Of Effigies and Insults at UK
I try to keep politics off of this blog. Mostly because I consider myself a moderate and can fall to either side depending on what the issue is, which tends to confuse, unnerve, and annoy people. But this is different. At the University of Kentucky, an effigy of Barack Obama was found hanging in a tree, startling students, staff and faculty on their way to classes and work this morning.
This hits me personally - I worked at UK for years, got my MLS there, and consider Kentucky (where I also did my undergrad work at Centre College) my true home. Given Kentucky's deep and problematic history with race relations, I was always very proud to point out the strides the state, and especially the University made towards the goal of respecting and appreciating diversity. University President Lee Todd sent the following email to the entire campus:
From: President Lee T. Todd, Jr.
Sent: Wednesday, October 29, 2008 12:15 PM
To: (all of campus)
Subject: Campus Incident on October 29, 2008
Unfortunately, this morning an effigy of Senator Barack Obama was discovered hanging in a tree on campus. I am personally offended and deeply embarrassed by this disgusting episode. This is not reasonable political expression; it is just malicious. And it is unacceptable.
On behalf of the University of Kentucky I apologize to Senator Obama and his family. I will personally assure them that this is not who we are as a University or as a state.
As President of the University of Kentucky, I feel outraged and hurt. I am outraged because we work very hard, every day, to build bridges across the divides. Diversity and inclusion are among our most precious core values. Episodes like this serve only to erode our confidence in and respect for one another.
Regardless of your political opinions or the candidates you support, a University such as ours must be a place where spirited discussion can take place, but within the bounds of civility, common sense, and respect for the views and feelings of others. We have insisted - and we will continue to insist - that we as a University and as a state rise above hatred and acts of malice or ignorance. The line separating civil discourse from unacceptable behavior has been crossed, constituting a clear violation of the University's code of ethics, and possibly constituting criminal acts, which would also violate University regulations. Such acts will not be tolerated. Those found responsible will be subject to the full force of university, state, and federal rules and regulations.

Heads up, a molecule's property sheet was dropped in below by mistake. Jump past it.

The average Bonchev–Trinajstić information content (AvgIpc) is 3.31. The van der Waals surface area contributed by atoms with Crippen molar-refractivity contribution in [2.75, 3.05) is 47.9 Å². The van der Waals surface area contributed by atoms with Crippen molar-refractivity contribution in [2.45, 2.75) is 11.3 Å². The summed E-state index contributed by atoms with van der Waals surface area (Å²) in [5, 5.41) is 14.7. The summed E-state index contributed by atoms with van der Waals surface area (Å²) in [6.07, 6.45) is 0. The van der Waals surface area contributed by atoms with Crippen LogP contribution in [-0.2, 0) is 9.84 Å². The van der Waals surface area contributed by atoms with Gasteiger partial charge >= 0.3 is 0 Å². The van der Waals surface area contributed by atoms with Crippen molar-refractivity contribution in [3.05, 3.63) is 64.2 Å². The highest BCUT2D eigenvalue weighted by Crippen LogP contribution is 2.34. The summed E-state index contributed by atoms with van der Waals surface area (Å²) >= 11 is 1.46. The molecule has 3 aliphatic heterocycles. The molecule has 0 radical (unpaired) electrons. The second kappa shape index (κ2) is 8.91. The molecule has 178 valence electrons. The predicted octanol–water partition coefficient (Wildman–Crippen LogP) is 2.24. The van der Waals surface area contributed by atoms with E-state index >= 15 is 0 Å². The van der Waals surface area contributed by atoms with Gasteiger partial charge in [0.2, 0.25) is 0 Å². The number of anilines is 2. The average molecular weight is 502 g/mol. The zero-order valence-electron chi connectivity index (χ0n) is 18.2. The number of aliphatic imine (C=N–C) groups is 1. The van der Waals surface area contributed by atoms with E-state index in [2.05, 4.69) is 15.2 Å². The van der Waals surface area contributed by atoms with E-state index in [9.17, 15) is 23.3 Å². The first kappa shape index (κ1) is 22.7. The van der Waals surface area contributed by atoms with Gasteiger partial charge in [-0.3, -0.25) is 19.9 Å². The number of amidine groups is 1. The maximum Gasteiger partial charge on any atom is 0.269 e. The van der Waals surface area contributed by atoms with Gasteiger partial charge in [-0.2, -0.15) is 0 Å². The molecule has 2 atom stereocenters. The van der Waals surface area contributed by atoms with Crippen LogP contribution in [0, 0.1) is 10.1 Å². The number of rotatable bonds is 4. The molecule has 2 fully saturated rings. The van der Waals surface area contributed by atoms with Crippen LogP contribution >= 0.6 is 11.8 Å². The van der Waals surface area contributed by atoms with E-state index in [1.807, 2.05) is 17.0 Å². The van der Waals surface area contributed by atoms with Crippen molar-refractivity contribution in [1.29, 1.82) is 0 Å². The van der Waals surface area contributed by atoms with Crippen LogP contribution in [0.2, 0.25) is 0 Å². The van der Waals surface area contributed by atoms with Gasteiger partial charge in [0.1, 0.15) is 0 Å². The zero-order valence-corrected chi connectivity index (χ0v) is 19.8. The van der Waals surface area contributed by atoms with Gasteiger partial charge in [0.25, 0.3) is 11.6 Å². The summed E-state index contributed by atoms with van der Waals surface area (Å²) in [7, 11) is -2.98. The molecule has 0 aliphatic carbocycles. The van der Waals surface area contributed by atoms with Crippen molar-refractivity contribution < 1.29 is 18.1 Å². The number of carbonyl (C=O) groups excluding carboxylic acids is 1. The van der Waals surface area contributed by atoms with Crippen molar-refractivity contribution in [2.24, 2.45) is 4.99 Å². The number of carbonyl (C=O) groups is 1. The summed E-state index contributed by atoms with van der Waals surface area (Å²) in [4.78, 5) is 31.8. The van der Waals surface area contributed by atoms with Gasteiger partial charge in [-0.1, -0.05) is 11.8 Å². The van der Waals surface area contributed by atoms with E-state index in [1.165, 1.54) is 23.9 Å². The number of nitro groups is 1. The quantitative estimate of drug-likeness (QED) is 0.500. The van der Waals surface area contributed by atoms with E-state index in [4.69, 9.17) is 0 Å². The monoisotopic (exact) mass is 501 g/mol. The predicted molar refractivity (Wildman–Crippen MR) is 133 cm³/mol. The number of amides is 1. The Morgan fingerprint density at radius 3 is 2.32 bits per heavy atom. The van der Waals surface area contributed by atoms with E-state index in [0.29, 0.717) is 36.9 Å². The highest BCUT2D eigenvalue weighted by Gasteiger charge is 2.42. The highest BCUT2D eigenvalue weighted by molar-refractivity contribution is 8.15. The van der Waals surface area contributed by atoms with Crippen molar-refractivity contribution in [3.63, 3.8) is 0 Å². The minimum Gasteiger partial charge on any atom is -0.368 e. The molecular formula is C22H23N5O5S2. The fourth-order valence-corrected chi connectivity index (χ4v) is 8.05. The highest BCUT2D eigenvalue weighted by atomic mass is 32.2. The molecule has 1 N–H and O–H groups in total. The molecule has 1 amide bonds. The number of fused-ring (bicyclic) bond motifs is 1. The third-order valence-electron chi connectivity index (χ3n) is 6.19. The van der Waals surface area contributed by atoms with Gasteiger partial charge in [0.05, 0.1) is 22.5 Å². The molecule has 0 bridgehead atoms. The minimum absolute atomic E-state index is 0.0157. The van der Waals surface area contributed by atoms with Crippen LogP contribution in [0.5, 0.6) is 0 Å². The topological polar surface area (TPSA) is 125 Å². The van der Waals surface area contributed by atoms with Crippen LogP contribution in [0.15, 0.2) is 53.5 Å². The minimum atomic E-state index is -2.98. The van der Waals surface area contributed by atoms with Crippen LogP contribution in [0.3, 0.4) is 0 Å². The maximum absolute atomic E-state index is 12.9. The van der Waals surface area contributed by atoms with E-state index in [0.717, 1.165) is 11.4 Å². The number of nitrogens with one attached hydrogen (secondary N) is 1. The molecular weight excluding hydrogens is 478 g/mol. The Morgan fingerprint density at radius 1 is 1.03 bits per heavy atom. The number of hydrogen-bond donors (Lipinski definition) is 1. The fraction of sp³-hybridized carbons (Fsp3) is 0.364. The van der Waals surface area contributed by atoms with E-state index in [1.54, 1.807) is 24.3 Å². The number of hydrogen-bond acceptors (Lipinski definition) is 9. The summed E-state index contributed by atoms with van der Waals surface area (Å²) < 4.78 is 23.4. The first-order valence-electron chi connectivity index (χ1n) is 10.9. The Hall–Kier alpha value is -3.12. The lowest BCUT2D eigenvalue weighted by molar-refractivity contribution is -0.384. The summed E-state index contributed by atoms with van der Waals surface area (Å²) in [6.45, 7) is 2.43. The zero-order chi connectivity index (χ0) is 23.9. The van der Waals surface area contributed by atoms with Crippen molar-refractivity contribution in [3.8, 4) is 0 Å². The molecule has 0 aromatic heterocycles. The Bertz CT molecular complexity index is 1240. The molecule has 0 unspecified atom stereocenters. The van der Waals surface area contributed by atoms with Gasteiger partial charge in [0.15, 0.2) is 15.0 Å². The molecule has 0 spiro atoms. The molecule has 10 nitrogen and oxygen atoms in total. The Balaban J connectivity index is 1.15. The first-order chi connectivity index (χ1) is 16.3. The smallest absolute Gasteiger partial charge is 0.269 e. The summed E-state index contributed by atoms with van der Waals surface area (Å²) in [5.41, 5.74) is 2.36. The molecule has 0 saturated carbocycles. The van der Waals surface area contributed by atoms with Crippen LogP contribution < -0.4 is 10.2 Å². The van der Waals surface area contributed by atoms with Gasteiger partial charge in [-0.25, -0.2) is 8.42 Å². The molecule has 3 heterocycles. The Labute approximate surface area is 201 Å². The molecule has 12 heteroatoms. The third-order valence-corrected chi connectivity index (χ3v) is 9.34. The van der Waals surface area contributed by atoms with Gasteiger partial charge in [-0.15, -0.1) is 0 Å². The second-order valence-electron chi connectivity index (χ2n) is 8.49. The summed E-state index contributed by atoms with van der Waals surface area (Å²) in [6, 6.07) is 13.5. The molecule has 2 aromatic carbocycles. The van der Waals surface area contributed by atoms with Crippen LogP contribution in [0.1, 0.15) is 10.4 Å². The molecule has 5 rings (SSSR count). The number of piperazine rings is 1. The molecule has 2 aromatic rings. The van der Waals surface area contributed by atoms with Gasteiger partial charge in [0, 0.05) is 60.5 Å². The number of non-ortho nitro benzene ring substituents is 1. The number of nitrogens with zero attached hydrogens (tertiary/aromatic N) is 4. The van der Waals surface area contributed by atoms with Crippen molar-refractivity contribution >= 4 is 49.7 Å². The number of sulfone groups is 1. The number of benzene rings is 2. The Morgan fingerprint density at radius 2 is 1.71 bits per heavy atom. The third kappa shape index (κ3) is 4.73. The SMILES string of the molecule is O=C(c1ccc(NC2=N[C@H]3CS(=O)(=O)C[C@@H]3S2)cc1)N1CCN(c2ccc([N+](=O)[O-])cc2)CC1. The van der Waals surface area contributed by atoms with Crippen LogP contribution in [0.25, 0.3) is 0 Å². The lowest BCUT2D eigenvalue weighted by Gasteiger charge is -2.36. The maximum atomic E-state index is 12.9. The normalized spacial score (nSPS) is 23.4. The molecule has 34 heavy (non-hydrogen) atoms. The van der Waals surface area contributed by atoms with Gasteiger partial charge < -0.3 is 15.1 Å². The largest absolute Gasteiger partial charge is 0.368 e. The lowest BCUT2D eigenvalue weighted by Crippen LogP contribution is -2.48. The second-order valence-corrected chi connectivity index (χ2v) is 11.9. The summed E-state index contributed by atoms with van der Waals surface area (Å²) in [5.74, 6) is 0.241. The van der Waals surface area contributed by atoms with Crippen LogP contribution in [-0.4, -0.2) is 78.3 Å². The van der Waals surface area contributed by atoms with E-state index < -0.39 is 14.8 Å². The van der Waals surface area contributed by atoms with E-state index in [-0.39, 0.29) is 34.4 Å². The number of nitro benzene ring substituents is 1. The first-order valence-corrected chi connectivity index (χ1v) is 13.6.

There is an on-going investigation into this incident, which includes federal authorities. If you have any information that would assist in this investigation you have a responsibility to contact the UK Police Department (257-1616).
I am utterly impressed by his unconditionally disgusted response, heartbroken that this sort of thing would happen on a university campus where dialogue is meant to be fostered in a creative and intelligent atmosphere, and happy that every single former coworker, staff member, and student who has mentioned this to me is uniformly horrified and hopes that the country won't use this incident to reflect all of the people of the state, or the feelings of everyone at the University.
We can't help what our neighbors, friends, or fellow citizens do, for the most part. But we can control our responses to these things, and I'm proud of my Kentuckians for standing against this sort of childish, hateful, and useless demonstration.
Open note to the perpetrators: if the best statement you can make about a political candidate is based solely on the color of his skin, I feel very sorry for you. If your goal was to foster the sentiment that a black man in office would be too 'dangerous' and create unrest in the country, I tell you this: whomever I *do* vote for, I am not going to not-vote for a candidate out of fear. That's how elections take place in oppressive regimes, and I refuse to bow to such low tactics or allow that to happen to me in my own country. You are likely not ashamed of what you did, but it's enough for me that the rest of us are ashamed to call you one of our own.